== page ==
Some horses will learn to put their head down without relaxing, you’ll often find with these ones the head will bob straight back up again the next instant or they will stay with the head down but they are not blinking and only taking shallow, fearful breaths. So, it’s important to observe when the horse has gone all the way through to relaxation, blinking, breathing deeply, sighing, licking and chewing before you consider the exercise a success.
Lunging until relaxed ⭕️
This time honoured solution can be very effective, the theory being that horses on adrenaline need to move their feet in order to gain relaxation so lunging before getting on can be really beneficial particularly for a horse that has lots of excess energy.
Some horses don’t know how to find relaxation in motion and will just move without actually becoming more relaxed, in this case the horse just gets fitter and then will need even more lunging!
What’s important here is to reward the horse and finish lunging when they have found some relaxation in motion, signs of this would be one or all of the following...
Slowing downLowering of the head carriage,Blowing out through his noseTail swinging5 minutes of lunging and rewarding the horse (by stopping) when he is relaxed will be more effective to calm your horse than 20 minutes of lunging and not finding any relaxation.
Lateral manoeuvres to relax the horse ↔️
These can be done on the ground as well as ridden and include things like shoulder-in, leg yield, yielding the hindquarters/forequarters and anything sideways.
This technique uses the understanding that when a horse is tense/worried he will stay tense through the middle part of his body (barrel), and keep his hind legs ‘base wide’ ready to run! By asking him to move laterally we get the barrel to bend, unwind the tension and get the hind legs to cross.
Some horses will find the additional pressure of leg and hand in an already tense situation will be too much and they will become more tense.
Rewarding signs like the horse becoming softer in the hand and to the leg, bending more easily, blowing out through his nose will stop this happening. In this case, reward by releasing the pressure from the rein/leg and allowing the horse to travel straight for a period of time or stop altogether.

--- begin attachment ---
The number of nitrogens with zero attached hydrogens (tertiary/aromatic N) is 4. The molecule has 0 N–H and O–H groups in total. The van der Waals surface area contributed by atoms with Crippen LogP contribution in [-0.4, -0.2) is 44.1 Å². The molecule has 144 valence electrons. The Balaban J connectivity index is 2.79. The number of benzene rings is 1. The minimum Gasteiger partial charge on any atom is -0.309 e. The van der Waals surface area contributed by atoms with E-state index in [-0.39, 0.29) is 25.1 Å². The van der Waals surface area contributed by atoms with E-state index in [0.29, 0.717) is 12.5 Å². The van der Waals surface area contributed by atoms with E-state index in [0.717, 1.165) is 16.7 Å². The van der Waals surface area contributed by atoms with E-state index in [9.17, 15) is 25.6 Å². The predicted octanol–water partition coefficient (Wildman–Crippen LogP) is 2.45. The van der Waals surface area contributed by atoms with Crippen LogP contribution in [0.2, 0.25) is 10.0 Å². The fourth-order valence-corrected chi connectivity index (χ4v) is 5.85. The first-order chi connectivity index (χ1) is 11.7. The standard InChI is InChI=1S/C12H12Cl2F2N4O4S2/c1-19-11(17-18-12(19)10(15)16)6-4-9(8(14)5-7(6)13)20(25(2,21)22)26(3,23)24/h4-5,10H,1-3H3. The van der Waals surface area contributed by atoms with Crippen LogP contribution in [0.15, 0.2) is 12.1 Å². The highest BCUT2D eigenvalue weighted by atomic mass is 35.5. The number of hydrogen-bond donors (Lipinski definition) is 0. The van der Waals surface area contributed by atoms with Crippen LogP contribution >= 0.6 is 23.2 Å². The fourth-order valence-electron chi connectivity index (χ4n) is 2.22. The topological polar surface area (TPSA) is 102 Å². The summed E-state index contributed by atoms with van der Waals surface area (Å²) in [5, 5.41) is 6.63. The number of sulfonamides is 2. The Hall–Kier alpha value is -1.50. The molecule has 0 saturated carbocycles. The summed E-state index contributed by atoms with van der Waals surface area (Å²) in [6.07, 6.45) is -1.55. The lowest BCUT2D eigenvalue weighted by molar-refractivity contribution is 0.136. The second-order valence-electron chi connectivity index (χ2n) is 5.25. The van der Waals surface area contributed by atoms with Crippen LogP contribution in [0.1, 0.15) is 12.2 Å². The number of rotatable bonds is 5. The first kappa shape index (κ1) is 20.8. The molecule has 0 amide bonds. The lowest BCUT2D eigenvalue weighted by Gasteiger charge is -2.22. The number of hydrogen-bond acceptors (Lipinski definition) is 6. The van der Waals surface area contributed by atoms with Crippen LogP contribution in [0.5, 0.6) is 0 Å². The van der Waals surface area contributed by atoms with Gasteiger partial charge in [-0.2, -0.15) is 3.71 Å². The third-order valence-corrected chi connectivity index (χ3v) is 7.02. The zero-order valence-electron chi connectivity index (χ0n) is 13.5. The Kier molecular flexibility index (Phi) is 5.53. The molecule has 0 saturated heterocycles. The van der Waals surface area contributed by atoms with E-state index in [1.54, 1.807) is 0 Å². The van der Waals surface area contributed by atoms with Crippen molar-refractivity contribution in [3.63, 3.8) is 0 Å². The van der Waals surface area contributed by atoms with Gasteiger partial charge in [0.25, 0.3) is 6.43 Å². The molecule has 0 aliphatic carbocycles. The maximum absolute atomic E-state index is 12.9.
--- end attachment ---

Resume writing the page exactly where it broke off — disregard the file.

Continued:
I hope this blog encourages you to explore what groundwork might help you and your horse.
Have fun with your horses!
Before trying any training technique it is important to rule out pain or discomfort. Saddle fit, teeth, back, hoof balance and lameness issues should all be checked by a qualified professional before applying any training.
If you have questions or need idea's to help with a specific problem feel free to get in touch with me on email@example.com
Lyla has been helping riders and their horses in the UK, USA and Europe for over 20 years. She has prepared horses for crowds of over 6,000 people with no calmers or ear plugs for venues including Birmingham NEC, Aintree, Bury Farm EC and Hartpury.
Lyla specialises in horse psychology and behaviour problems with a specific interest in dressage and has worked with horses from grass roots to Grand Prix across the UK and Europe including international competitors and Olympians from Spain, the US, Canada and the UK.
All training techniques discussed are from experience only, it is impossible for to accurately advise on horse/rider combinations without seeing them live. Lyla Cansfield & Equine Mind & Body Training strongly advise anyone considering using any of the techniques discussed to get live help and can take no responsibility for the outcome of applying any of the techniques discussed with or without supervision. Riding is a high risk sport.